Floozman in Space

by Bertrand Cayzac

Table of Contents

Floozman in Space: synopsis

In a space station in Earth orbit, Janatone Waldenpond, a refugee from Europa, is trying to return to Earth. She meets a long-lost cousin, Fred Looseman. Meanwhile, Jenny Appleseed, the president of the Cosmitix Corporation, holds a conference to plan interstellar expeditions.

Part II

Chapter 16: Everybody Is Looking for Janatone

part 1


Yes, everybody, and all at the same time. They are all in the same time-frame. Does this mean that everybody belongs to the same indivisible multiplicity? Some protagonists, such as Dr. Weenie or the Web see things in that way. However, the Couic door, for one, always sees time as noon from its point of view.

And “everybody” is a lot of people. They are the ones who have been looking for Janatone since she sought asylum on Earth. And there are those who think she is dead, and those who do not know she exists; and those who love her and those who don’t; and those who know why they are looking for her and those who don’t. She is being sought by entities that have differing ideas about existence, knowledge and love. Janatone herself is merely looking for a place to die.

Everybody is looking for Janatone, and she is looking for a good death. That is quite strange, when you stop to think about it.

Take Joe Dasein, for starters. He has returned from near-Earth space. He cannot get over the memory of Janatone, who is still present, wholly alive in the cone of time.

Does Janatone know he is thinking of her? Yes, she does, when she is stretched out in a cornfield, breathing with difficulty and desiring love. Plants costing several thousand zouz rise into the sky, where Joe is only a little nerve center within the machines. She thinks of him. He thinks of her.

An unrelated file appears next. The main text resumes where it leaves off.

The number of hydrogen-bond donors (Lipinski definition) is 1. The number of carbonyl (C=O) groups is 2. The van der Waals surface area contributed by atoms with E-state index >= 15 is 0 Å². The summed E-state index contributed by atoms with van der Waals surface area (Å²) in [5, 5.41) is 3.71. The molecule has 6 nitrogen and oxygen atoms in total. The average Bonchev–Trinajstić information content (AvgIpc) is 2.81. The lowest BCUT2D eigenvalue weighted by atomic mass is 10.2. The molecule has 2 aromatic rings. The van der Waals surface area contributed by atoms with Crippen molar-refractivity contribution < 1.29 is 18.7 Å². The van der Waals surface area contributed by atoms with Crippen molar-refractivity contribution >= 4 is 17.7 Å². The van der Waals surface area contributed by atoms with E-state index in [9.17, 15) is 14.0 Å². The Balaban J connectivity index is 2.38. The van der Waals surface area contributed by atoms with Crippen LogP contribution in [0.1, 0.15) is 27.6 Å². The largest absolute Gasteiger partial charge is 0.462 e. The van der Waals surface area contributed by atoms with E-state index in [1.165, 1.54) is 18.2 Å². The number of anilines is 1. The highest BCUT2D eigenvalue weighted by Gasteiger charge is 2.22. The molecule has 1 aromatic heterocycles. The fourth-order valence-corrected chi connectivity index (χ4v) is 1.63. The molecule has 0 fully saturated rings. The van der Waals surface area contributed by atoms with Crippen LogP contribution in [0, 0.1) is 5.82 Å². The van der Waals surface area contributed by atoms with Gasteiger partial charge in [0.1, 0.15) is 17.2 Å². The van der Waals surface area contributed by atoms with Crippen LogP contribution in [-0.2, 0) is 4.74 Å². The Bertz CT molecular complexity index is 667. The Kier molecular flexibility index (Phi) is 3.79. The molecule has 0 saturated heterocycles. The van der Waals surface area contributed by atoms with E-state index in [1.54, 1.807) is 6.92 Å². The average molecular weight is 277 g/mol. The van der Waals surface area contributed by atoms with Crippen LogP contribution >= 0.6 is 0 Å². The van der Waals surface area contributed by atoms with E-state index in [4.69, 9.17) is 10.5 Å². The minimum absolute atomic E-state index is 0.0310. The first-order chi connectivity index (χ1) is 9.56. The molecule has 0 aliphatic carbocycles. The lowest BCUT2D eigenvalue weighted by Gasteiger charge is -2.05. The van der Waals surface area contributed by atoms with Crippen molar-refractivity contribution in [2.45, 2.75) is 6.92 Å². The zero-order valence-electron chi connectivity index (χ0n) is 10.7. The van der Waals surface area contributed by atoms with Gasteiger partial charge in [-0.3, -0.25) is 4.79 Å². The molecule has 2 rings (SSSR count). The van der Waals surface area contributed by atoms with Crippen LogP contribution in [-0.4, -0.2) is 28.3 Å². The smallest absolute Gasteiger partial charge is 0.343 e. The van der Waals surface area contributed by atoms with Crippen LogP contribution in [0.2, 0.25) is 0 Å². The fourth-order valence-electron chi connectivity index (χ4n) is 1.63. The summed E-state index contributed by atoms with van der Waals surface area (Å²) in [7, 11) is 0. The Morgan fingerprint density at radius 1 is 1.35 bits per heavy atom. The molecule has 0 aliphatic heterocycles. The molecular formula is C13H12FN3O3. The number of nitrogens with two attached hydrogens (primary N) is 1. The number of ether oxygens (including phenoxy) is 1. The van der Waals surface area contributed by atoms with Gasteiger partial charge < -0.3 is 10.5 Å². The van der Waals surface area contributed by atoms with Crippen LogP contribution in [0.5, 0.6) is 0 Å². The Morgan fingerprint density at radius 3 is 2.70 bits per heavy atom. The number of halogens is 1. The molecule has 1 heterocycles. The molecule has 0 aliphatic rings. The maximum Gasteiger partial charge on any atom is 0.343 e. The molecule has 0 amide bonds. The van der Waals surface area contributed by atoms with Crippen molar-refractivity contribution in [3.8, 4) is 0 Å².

The two waves of matter are looking for each other. They call for a most improbable reality in which, someday, they unite and procreate in beauty. But it is surely too late. Time waits for no one, as the saying goes, but what if these waves of matter knew better?

Joe thinks he is spinning his wheels. He thinks of the ruinous arrangement with PacNut, Inc. and the crazy price of corn on Earth, which is a privileged underlying asset of PacNut’s financial products. He remembers he destroyed several hectares when he crash-landed his spaceship. PacNut imposed its conditions, but that was the best solution; his lawyers wanted to settle out of court.

Oh, how Joe would like to become rich and impose conditions of his own. He wants to save Dasein Funerals and operate throughout the Solar System. He would like to be able to think ahead strategically for several centuries, like Jenny Appleseed.